This article is not intended to be a substitute for professional veterinary advice, diagnosis, or treatment. Always seek the advice of your veterinarian with any questions you may have regarding your pet’s care, treatment, or medical conditions.
Can dogs eat marshmallows?
When your dog is begging for a taste of that gooey marshmallow you're roasting, don't give in! Marshmallows contain high amounts of sugar and processed ingredients that can wreak havoc on the canine digestive system.
Consuming too much sugary food can lead to obesity in dogs, which in turn increases the risk of developing other health issues such as diabetes, arthritis, and heart disease. Some brands may also contain traces of artificial sweeteners like xylitol or other toxic substances that could harm your dog’s organs, like the kidneys or liver.
If your dog does manage to eat a marshmallow, you should reach out to your vet — especially if they begin showing signs of illness such as lethargy, diarrhoea, or vomiting. And if your pup requires veterinary care because they ate something unsafe, dog insurance can help cover the cost of treatment.
Here's the unfortunate truth about fluffy marshmallows for fluffy felines: Consuming large amounts of sugar or carbs can lead to obesity, diabetes, dental problems, and other health issues in cats.
Plus, marshmallows often contain chemical preservatives and artificial colours, which can be harmful to your pet's digestive system. So no s'mores for cats!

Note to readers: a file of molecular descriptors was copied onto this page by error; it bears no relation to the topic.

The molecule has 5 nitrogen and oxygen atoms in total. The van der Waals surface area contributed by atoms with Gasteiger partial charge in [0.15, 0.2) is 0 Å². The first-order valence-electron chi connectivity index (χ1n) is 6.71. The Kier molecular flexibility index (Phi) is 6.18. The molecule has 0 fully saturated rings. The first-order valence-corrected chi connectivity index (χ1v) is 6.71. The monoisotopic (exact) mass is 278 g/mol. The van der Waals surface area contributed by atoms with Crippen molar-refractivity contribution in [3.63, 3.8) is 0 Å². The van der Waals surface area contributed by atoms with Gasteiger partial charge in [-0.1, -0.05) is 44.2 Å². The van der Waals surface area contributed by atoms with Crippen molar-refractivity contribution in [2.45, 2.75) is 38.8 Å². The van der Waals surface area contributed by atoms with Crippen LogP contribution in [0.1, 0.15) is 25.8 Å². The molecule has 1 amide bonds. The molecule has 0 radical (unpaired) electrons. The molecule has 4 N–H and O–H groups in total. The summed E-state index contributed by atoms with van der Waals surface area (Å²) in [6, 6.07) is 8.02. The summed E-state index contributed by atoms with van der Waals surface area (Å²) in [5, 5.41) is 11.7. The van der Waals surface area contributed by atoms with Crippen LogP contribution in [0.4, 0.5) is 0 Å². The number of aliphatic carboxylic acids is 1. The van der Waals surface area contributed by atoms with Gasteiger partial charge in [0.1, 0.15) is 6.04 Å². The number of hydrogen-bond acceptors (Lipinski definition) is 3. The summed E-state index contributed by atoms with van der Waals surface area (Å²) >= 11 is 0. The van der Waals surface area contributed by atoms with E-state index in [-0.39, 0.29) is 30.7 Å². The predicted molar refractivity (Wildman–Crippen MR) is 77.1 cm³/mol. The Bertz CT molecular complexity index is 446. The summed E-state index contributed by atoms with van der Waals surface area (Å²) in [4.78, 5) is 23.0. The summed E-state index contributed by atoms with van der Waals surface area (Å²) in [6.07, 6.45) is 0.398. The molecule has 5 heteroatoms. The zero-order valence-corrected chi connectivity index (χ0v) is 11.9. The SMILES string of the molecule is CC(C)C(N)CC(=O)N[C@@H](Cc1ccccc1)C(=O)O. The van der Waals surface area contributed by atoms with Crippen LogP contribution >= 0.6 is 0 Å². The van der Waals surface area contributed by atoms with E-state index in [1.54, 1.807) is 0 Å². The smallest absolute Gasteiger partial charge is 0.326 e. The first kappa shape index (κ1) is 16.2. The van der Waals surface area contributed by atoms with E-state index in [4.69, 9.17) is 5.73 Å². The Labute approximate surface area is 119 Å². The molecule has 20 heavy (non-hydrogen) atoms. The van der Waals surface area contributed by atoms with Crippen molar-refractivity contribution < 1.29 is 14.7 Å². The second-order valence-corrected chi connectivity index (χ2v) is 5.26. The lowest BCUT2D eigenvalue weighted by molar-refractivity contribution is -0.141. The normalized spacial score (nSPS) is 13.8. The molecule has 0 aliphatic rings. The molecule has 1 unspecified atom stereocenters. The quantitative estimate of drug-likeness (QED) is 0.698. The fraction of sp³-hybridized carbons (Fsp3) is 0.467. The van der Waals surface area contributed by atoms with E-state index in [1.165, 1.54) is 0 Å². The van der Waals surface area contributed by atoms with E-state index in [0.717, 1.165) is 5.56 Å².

If your cat just stole a marshmallow, reach out to your vet — especially if they're showing signs of illness like lethargy, diarrhoea, or vomiting. If your cat does wind up requiring veterinary because they ate unsafe food, cat insurance can help cover the cost of treatment.
The suggestions offered here are for informational purposes only and are not a substitute for pet-specific advice from your veterinarian. Never disregard your vet’s recommendations, or delay in acting on them, based on something you have read on this site. Regardless of how a food is rated here, any food that you give your pet can pose potential health risks, including allergic reactions, choking, or other health conditions such as bloat. Always monitor your pet while they’re eating, and never introduce a new food into your pet’s diet without first consulting your veterinarian.
Pet poison emergency protocol
If your pet is acting sick, call your regular veterinarian immediately. If your regular veterinarian is closed, call a nearby on-call veterinarian, animal urgent care, or veterinary emergency hospital. If your pet is not acting sick but you think they may have been exposed to a poison, call the Animal Poison Line (01202 50 9000).